The hidden costs

Betty Duffy shares one woman's encounter with the current state of our world:

She ultimately concluded that accepting that rate for in-home care was a devaluation of what she actually gave her own children: good schooling from an educated teacher, nutritious meals, a spiritual life, and of course the quality time, care, and love of their own mother.

Putting a price on her "services" made her recognize just how priceless was what she had to offer, and the $2.50 an hour rate came to feel not only like unjust payment for her qualifications, but also an insult to the value of her motherhood and the sacrifices she's made to stay home.

There is nothing morally wrong about women working outside the home, especially in cases where they are a primary provider for their families. But when we talk about demanding equal pay for women, and finding affordable childcare so that women can work, we tend to discount the fact that most childcare providers are also women, many of whom are asked to accept a pittance in order to accommodate other women who have "real" jobs.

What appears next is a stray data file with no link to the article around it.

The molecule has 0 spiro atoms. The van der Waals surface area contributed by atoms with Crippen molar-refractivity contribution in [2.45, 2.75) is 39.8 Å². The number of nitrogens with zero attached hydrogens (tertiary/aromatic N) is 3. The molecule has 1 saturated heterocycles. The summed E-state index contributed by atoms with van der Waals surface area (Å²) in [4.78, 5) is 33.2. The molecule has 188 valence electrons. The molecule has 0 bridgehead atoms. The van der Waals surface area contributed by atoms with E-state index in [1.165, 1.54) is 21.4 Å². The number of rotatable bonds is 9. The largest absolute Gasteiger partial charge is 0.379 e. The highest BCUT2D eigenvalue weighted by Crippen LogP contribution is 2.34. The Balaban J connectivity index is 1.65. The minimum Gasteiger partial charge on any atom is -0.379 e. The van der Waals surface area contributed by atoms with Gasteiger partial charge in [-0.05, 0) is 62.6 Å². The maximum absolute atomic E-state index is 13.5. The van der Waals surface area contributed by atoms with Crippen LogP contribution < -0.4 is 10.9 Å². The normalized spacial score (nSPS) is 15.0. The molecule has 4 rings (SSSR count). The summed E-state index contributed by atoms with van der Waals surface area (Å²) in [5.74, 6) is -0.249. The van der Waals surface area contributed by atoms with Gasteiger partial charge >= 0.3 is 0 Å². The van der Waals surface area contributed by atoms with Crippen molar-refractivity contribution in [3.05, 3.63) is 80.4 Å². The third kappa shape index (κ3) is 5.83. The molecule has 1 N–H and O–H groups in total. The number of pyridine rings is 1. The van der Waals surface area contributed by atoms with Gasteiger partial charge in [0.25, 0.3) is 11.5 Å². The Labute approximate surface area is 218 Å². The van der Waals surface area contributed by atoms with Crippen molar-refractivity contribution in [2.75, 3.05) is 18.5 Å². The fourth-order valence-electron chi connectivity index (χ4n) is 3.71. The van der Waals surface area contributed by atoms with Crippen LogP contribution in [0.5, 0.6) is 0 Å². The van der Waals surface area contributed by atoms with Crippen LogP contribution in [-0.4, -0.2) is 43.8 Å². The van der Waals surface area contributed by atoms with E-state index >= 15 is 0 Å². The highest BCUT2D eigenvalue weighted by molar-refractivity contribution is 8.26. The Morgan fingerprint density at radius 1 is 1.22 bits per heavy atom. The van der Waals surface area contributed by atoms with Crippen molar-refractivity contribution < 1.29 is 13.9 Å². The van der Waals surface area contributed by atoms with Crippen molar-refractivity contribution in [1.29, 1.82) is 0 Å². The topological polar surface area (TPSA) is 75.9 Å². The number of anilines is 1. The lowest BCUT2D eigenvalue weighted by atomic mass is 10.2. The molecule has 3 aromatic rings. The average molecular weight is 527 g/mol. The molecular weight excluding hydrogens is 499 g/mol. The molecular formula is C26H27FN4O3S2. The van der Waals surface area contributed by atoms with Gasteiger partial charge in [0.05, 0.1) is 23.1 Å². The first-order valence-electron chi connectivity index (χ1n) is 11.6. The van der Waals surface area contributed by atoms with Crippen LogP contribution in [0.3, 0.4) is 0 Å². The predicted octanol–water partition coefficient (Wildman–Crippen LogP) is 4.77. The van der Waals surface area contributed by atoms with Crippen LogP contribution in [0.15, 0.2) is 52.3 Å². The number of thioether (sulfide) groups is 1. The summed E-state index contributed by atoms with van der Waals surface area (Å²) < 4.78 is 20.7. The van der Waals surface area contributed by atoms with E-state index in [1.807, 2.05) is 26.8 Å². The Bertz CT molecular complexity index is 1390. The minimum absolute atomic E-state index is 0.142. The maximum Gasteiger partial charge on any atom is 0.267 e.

When the dollar-per-hour rate we're willing to pay for childcare comes in well below the price we pay for a hamburger, we're giving testimony as to how little our society really values the care and formation of our children.

You really can't put a price on it, yet we're paying the price for it all the same!

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